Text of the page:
Your skin isn’t the only feature that shows the signs of aging. As you get older your hair begins to change, too. Here are the most common changes in your hair that you may notice as you get older, including advice on how to address these issues.
Graying is due to the loss of pigment-producing cells called ‘melanocytes’ in the base of the hair follicles. When less melanocyte cells are present, the result is less pigment being made and transferred into the outer shell (‘cortex’) of your hair shaft, resulting in gray hair.
Numerous studies have shown a decrease in hair diameter with age. Hair is generally larger and thicker when young and then decreases steadily in size, beginning around age 40. Pre-menopausal women have larger hair shaft diameters (thicker hair) than post-menopausal women. This is likely due to a decrease in the population of stem cells in the hair follicle which determine the size of the hair shaft.
Hair often becomes “frizzier” with age. Many researchers suspect this is due to the loss of synchronization or timing of hairs as they grow out together and curve. The curve of the hair is determined by the amount of bonding among the strands. If the hairs stop synchronizing their timing as they grow out the production of waves or curves is incomplete and the result is frizz.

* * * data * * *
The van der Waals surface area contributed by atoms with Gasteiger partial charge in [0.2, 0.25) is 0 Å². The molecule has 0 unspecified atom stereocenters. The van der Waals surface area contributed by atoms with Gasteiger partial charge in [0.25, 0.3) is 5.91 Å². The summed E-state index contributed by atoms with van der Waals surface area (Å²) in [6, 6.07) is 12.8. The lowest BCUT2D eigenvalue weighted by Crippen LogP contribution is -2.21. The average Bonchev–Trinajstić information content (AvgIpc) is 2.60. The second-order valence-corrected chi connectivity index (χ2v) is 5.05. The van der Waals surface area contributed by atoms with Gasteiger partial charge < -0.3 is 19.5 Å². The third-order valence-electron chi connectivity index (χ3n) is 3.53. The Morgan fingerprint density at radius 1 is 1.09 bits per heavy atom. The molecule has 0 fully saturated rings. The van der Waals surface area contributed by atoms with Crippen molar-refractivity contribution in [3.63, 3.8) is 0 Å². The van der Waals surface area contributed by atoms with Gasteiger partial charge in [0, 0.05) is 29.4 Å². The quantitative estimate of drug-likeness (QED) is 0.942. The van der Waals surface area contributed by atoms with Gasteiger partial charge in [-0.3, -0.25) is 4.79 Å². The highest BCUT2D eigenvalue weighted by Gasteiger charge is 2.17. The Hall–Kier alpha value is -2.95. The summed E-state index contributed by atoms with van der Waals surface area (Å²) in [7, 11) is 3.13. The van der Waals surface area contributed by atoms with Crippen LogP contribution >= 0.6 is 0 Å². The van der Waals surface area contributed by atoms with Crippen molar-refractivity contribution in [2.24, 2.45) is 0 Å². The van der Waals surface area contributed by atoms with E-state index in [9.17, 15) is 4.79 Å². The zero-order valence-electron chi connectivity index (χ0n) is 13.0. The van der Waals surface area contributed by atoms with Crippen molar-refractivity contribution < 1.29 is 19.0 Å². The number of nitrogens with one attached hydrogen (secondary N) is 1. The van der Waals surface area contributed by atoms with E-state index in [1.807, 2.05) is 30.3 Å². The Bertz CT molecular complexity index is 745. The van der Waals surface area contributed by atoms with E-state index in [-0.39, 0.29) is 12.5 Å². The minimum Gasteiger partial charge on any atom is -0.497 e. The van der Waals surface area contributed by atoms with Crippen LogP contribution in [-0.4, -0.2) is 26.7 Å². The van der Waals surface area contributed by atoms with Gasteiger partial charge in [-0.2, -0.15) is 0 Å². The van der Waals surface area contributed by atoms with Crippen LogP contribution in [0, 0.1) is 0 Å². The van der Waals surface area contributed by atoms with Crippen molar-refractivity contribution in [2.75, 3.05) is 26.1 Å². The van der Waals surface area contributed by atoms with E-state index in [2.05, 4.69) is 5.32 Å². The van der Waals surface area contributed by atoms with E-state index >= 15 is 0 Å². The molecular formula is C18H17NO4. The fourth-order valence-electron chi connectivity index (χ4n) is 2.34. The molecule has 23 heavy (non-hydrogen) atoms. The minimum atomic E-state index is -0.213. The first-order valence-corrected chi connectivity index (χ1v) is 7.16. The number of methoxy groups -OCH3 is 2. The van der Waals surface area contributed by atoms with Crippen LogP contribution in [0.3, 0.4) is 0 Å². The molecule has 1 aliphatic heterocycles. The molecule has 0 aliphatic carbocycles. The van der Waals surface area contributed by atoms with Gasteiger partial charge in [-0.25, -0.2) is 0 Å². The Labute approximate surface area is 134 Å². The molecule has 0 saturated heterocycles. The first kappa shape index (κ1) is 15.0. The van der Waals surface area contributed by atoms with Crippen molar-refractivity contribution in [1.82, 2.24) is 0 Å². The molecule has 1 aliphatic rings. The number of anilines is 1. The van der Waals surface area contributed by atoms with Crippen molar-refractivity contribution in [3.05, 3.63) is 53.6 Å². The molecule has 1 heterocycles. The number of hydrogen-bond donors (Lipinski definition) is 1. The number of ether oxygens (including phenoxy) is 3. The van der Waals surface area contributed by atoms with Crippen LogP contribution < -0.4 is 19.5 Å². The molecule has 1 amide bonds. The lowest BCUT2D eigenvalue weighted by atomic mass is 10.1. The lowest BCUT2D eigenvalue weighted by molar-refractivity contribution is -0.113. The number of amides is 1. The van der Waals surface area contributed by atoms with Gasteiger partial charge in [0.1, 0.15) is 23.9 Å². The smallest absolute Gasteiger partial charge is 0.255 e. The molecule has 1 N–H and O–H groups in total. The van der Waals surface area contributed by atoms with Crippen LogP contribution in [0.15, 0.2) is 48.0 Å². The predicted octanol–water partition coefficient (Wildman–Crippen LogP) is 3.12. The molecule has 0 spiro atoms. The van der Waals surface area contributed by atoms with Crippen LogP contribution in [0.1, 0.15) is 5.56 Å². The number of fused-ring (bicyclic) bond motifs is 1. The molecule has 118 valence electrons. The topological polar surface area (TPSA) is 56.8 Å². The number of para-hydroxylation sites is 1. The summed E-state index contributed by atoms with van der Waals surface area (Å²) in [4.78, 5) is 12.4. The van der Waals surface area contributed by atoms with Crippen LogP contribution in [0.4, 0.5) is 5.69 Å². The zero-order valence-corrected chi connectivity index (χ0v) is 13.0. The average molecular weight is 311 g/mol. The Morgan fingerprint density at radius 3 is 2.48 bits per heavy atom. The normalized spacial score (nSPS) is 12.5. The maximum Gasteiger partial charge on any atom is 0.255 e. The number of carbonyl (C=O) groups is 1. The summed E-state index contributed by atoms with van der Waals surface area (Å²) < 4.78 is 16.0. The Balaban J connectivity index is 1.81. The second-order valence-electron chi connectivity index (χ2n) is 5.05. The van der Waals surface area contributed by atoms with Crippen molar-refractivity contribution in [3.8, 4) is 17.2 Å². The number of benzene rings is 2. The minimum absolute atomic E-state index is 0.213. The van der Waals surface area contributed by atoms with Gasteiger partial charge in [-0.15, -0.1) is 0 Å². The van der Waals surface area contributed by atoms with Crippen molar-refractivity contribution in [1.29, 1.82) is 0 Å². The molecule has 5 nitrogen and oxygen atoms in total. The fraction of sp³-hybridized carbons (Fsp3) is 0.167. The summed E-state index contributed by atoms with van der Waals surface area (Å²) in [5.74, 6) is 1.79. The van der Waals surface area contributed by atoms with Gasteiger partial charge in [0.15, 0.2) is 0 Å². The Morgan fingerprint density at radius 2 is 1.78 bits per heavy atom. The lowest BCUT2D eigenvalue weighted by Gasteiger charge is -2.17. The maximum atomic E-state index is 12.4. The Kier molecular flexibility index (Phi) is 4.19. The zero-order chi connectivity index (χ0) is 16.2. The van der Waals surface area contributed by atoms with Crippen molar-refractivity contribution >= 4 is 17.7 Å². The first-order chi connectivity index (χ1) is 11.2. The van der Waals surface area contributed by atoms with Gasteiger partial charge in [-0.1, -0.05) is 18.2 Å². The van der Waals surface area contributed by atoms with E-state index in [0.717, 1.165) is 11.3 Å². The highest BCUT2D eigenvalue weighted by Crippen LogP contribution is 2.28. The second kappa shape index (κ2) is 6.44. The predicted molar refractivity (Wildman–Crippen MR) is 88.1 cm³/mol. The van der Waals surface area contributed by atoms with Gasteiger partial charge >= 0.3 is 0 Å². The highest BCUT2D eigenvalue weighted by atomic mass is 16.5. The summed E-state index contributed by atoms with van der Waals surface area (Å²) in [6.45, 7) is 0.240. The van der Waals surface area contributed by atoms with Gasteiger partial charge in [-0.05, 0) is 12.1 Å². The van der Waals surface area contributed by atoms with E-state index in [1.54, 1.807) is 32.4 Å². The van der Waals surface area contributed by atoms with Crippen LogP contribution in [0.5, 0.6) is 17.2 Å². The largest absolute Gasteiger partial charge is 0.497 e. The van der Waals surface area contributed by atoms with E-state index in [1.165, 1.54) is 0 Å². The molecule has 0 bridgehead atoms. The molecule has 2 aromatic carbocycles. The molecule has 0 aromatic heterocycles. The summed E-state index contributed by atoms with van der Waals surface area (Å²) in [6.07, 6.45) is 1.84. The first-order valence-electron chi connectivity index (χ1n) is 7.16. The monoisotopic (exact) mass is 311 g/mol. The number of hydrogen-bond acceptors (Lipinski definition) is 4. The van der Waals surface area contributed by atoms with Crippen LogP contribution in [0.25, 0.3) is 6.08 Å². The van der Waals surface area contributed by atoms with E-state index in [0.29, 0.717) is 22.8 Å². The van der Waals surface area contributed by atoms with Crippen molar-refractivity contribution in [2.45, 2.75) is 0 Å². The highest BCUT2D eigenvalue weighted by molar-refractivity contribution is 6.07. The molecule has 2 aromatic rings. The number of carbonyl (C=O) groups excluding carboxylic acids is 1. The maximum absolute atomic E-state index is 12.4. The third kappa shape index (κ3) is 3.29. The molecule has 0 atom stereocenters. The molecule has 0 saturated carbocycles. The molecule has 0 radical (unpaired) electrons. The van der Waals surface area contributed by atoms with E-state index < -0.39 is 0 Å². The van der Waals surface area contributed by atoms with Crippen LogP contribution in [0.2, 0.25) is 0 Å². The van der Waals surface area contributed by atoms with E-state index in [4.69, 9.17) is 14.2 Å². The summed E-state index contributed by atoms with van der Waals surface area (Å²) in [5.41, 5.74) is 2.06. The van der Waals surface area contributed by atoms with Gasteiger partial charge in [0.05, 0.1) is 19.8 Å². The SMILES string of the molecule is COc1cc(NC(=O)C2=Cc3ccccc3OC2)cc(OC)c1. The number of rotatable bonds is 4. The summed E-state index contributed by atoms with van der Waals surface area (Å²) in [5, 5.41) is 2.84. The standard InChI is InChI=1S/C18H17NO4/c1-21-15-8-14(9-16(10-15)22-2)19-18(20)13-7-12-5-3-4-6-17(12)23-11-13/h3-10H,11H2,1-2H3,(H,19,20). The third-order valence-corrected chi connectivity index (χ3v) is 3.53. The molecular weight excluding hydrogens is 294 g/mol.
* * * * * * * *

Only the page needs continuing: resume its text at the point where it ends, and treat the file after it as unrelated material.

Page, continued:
The sheen or shininess of hair results from the reflection of light off the cuticle (outer layer) of the hair shaft. The cuticle is composed of many plates that lie next to each other like pieces of a puzzle. The lipid (oil) in the skin acts like glue between the gaps in these puzzle pieces and will increase shine. With age the reverse happens; the lipids decrease, and the hair loses its sheen.
With age, the strength of hair decreases as the amount of bonding between hair strands becomes fewer. With less bonds between and among hairs, the hair can be more easily traumatized and result in breakage.
How to help your aging hair?
“Because the hair is often drier, more brittle, and less shiny with age, we need to adjust our hair care practices,” says Dr. Christine Shaver. Her suggestions include:
- Use wider tooth combs to not yank and hurt delicate hair.
- Cooler showers can also help maintain the natural oils on the scalp and hair as routine hot showering dries the scalp and strips hair of its natural oils.
- Conditioning may be more important to add back additional protein barriers to protect the hair shaft.
- Avoidance of chemical and heat should always be emphasized as this can cause hairs to weaken and subsequently crack, break, and cause more dryness and frizz.